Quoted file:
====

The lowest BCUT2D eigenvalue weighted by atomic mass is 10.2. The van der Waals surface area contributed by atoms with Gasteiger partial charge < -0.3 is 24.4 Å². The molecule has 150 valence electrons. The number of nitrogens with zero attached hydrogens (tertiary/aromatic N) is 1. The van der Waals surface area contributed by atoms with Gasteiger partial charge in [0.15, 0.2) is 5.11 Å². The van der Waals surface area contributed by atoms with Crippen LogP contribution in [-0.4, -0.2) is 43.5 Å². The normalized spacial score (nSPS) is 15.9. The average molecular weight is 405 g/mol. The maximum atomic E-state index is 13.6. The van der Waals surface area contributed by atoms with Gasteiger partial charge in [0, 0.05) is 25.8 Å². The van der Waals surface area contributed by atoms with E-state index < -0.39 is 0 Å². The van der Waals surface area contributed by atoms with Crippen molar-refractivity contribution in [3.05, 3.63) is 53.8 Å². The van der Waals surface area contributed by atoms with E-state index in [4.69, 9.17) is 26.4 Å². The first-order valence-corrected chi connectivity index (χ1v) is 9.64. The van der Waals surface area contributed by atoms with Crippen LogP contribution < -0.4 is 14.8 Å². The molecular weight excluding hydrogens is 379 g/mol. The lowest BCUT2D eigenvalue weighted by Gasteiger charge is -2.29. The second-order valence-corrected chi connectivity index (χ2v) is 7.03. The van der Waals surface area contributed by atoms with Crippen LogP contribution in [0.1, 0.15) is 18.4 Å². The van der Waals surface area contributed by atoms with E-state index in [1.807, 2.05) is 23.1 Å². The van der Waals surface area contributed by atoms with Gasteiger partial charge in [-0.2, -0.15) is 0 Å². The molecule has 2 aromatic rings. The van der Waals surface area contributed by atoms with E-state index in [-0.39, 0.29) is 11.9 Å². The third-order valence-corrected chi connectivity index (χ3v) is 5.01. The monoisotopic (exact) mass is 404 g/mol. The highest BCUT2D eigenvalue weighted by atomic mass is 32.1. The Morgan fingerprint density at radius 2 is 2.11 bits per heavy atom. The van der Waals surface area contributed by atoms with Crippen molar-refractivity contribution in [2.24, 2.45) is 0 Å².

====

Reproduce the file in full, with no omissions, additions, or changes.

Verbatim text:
The lowest BCUT2D eigenvalue weighted by atomic mass is 10.2. The van der Waals surface area contributed by atoms with Gasteiger partial charge < -0.3 is 24.4 Å². The molecule has 150 valence electrons. The number of nitrogens with zero attached hydrogens (tertiary/aromatic N) is 1. The van der Waals surface area contributed by atoms with Gasteiger partial charge in [0.15, 0.2) is 5.11 Å². The van der Waals surface area contributed by atoms with Crippen LogP contribution in [-0.4, -0.2) is 43.5 Å². The normalized spacial score (nSPS) is 15.9. The average molecular weight is 405 g/mol. The maximum atomic E-state index is 13.6. The van der Waals surface area contributed by atoms with Gasteiger partial charge in [0, 0.05) is 25.8 Å². The van der Waals surface area contributed by atoms with E-state index < -0.39 is 0 Å². The van der Waals surface area contributed by atoms with Crippen molar-refractivity contribution in [3.05, 3.63) is 53.8 Å². The van der Waals surface area contributed by atoms with E-state index in [4.69, 9.17) is 26.4 Å². The first-order valence-corrected chi connectivity index (χ1v) is 9.64. The van der Waals surface area contributed by atoms with Crippen LogP contribution < -0.4 is 14.8 Å². The molecular weight excluding hydrogens is 379 g/mol. The lowest BCUT2D eigenvalue weighted by Gasteiger charge is -2.29. The second-order valence-corrected chi connectivity index (χ2v) is 7.03. The van der Waals surface area contributed by atoms with Crippen LogP contribution in [0.1, 0.15) is 18.4 Å². The van der Waals surface area contributed by atoms with E-state index in [1.807, 2.05) is 23.1 Å². The van der Waals surface area contributed by atoms with Gasteiger partial charge in [-0.2, -0.15) is 0 Å². The molecule has 2 aromatic rings. The van der Waals surface area contributed by atoms with E-state index in [-0.39, 0.29) is 11.9 Å². The third-order valence-corrected chi connectivity index (χ3v) is 5.01. The monoisotopic (exact) mass is 404 g/mol. The highest BCUT2D eigenvalue weighted by atomic mass is 32.1. The Morgan fingerprint density at radius 2 is 2.11 bits per heavy atom. The van der Waals surface area contributed by atoms with Crippen molar-refractivity contribution in [2.24, 2.45) is 0 Å².